Calvert Hills resident Aaron Springer, who has lived in College Park for the past 20 years, saw his car drown after rainwater rose to about knee level during the Sept. 10 storm.
While this incident wasn’t a sewage issue, Springer said WSSC has actively denied damage claims in the community over the years. Last time Springer’s basement had a sewage backup, WSSC paid for the cleanup but not the damage claim, instead deferring responsibility to the county and Springer himself, he said.
“I think that they’re not ready to take full accountability for their storm or water management,” Springer said. “It’s crazy.”
However, discerning responsibility for water damage means differentiating stormwater management from freshwater or sewage management.
Right now, Prince George’s County is responsible for any stormwater management infrastructure, whereas WSSC — which serves as a public utility — is responsible for “maintaining the individual water service from the main to the property line,” according to its website.
In other words, the infrastructure from the property line to the resident’s house is not WSSC’s responsibility, but rather the homeowner’s. This caveat has allowed WSSC to deny homeowners’ claims, since sewage backups in Calvert Hills can, upon investigation, be caused by the inadequate infrastructure that runs from the property lines — where WSSC’s responsibility ends — to the homes.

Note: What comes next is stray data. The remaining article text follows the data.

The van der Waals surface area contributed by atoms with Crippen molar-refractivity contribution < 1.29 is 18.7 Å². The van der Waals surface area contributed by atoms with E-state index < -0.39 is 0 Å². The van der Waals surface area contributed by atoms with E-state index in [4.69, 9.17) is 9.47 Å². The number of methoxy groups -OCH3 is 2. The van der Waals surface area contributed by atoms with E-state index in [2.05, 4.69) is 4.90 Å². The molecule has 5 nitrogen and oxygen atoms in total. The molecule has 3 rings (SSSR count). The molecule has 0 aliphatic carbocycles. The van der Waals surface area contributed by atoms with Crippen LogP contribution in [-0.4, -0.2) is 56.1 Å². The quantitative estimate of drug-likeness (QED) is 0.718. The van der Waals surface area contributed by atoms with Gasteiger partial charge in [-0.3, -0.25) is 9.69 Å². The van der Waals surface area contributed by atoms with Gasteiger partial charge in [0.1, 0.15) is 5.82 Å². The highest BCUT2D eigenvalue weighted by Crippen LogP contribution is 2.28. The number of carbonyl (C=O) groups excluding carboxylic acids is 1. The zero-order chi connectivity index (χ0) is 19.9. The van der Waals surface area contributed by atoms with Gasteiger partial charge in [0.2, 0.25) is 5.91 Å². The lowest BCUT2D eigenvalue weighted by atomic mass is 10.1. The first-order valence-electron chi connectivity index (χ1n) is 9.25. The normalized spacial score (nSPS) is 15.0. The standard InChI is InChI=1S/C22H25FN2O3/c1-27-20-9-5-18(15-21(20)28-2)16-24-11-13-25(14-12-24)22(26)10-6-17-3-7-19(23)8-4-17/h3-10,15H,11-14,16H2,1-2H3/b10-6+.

Jerry Irvine, a WSSC spokesperson, said every incident is assessed on a case-by-case basis. When residents call, a claims inspector will visit their homes and determine whether it’s a sewage backup. Usually, Irvine said, brown water is an obvious indicator that it came from the sewage pipes.
But when there’s a flash flood, it’s typically the stormwater drainage that gets overwhelmed, which the county is responsible for, Irvine said. Sometimes excess rainwater can get into WSSC’s system, but it’s often stormwater that floods people’s homes, he added.